Schiphol Airport becomes one of the few airports in the world that provide public API for developers, in this blog, I will show you how to extract data in a proper way from Schiphol Public API and present some preprocessing steps to clean the dataset.

First of all, you need to fill in a form by answering some basic questions to get api id and key, then let me show you how to extract data from Schiphol in a nice way (and I randomly chose a two-week period which is from Oct 1 to Oct 14):

headers = {'ResourceVersion':'v3'}
url = ''

day_list = list(pd.date_range('2017-10-01',periods=14,freq='D').astype(str))

l = []
for day in day_list:

    params['scheduledate'] = day
    r = requests.get(url=url, headers=headers, params=params)
    max_page = re.findall("page=(\d+)>; rel=\"last\"", r.headers['Link'])[0]

    for i in range(int(max_page)+1):
        page_params = params.copy()
        page_params['page'] = i
        r = requests.get(url=url, headers=headers, params=page_params)
        if r.text:
            data = json.loads(r.text)

flt = pd.concat(l)

Notice that in this example I add a re.findall method, that is because, due to upper limitation of throughput, we can only get a maximum of 500 pages in each call, and the size of data for each day is around 200-300 pages, therefore, our call will be terminated at a certain point. If we set the call function like above, we will make sure that each call can get a full day data!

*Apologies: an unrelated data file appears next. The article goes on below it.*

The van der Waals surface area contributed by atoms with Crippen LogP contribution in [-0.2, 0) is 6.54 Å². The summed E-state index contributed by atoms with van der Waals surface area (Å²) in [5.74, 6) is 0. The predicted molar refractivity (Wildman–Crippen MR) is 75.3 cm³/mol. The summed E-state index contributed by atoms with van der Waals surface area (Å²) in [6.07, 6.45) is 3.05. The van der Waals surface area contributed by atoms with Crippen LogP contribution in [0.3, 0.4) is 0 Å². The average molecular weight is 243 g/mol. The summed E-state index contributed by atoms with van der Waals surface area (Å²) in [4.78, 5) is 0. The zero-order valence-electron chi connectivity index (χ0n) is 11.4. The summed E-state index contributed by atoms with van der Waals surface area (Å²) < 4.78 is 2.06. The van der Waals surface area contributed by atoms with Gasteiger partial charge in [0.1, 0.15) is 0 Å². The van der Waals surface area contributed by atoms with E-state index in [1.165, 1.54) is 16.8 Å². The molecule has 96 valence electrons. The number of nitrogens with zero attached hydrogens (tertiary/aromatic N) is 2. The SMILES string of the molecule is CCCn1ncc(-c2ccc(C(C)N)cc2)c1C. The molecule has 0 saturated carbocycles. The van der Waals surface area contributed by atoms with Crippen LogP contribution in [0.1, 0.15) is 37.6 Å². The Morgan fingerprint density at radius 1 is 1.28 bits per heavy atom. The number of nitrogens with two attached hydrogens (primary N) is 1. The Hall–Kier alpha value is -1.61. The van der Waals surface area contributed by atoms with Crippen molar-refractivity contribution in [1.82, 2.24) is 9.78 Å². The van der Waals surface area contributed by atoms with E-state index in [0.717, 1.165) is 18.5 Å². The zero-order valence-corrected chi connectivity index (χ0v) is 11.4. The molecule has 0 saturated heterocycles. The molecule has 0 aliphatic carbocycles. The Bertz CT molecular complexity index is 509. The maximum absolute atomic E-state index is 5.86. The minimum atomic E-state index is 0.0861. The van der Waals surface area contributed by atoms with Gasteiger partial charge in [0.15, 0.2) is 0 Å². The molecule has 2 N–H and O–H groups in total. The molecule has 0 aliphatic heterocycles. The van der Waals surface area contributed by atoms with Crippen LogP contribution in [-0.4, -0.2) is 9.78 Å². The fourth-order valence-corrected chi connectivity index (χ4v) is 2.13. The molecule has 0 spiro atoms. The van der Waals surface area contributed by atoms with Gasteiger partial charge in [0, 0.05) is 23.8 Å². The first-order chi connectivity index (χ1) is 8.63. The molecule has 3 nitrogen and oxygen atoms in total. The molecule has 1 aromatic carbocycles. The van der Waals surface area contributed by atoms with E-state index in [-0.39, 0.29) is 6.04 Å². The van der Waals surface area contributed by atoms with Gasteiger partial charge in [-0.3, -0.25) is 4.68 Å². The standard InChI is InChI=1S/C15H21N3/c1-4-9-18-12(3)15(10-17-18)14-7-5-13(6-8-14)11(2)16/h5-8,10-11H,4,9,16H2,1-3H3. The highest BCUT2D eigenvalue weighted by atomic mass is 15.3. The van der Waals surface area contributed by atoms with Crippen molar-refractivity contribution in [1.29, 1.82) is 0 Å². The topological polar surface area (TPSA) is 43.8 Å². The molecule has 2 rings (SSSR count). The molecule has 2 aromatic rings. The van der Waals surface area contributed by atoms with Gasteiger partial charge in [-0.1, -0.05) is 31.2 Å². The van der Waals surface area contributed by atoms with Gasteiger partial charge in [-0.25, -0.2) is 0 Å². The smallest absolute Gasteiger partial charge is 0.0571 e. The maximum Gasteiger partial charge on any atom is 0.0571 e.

Once I got the data, I took a quick look and did some simple manipulations. (I didn’t show the import parts, so assuming all methods or libraries have been imported or built-in.)

cols = set(flt.columns) - set(c for c in flt.columns if flt[c].isnull().all())

# replace column names
flt_analysis = flt[list(cols)].rename(columns = lambda x: x.replace('.','_')).reset_index().drop('index',axis=1)

# filter out some rows and assign a new column with airline prefix
flt_analysis = flt_analysis.query("mainFlight == flightName & serviceType == 'J'")\
    		           .drop_duplicates(subset=['scheduleDate','scheduleTime','mainFlight','flightDirection']) \
   			   .assign(prefix_mainflight = lambda x: x['mainFlight'].str.extract('^([A-Z]{3}|[A-Z0-9]{2})',expand=False))

In the next blog, I will present some analysis I have made about on-time rate for flights arriving at Schiphol, therefore, I need to clean the dataset a bit further to make it usable for my purpose.

df_arrival_delay = flt_analysis.query("flightDirection == 'A'")\
    			       .assign(scheduleLandingTime = lambda x: pd.to_datetime(x['scheduleDate'] + ' ' + x['scheduleTime']).dt.tz_localize('CET'))\
    			       .assign(actualLandingTime = lambda x: pd.to_datetime(x['actualLandingTime']).dt.tz_localize('UTC').dt.tz_convert('CET'))\
   			       .assign(delay_min = lambda x: (x['actualLandingTime']-x['scheduleLandingTime']).astype('timedelta64[m]'))

# throw out rows where there are no actual landing time recorded
df_arrival_delay = df_arrival_delay.loc[df_arrival_delay['actualLandingTime'].notnull()]

You can see that only arrival flights are selected, and note that one of annoying thing in this API is the inconsistency of date time, therefore, I need to do something to align scheduleLandingTime and actualLandingTime to CET time zone.

Here is how the final dataset looks like:


Okay! Now, the preprocessing part is done, and ready for the analysis part!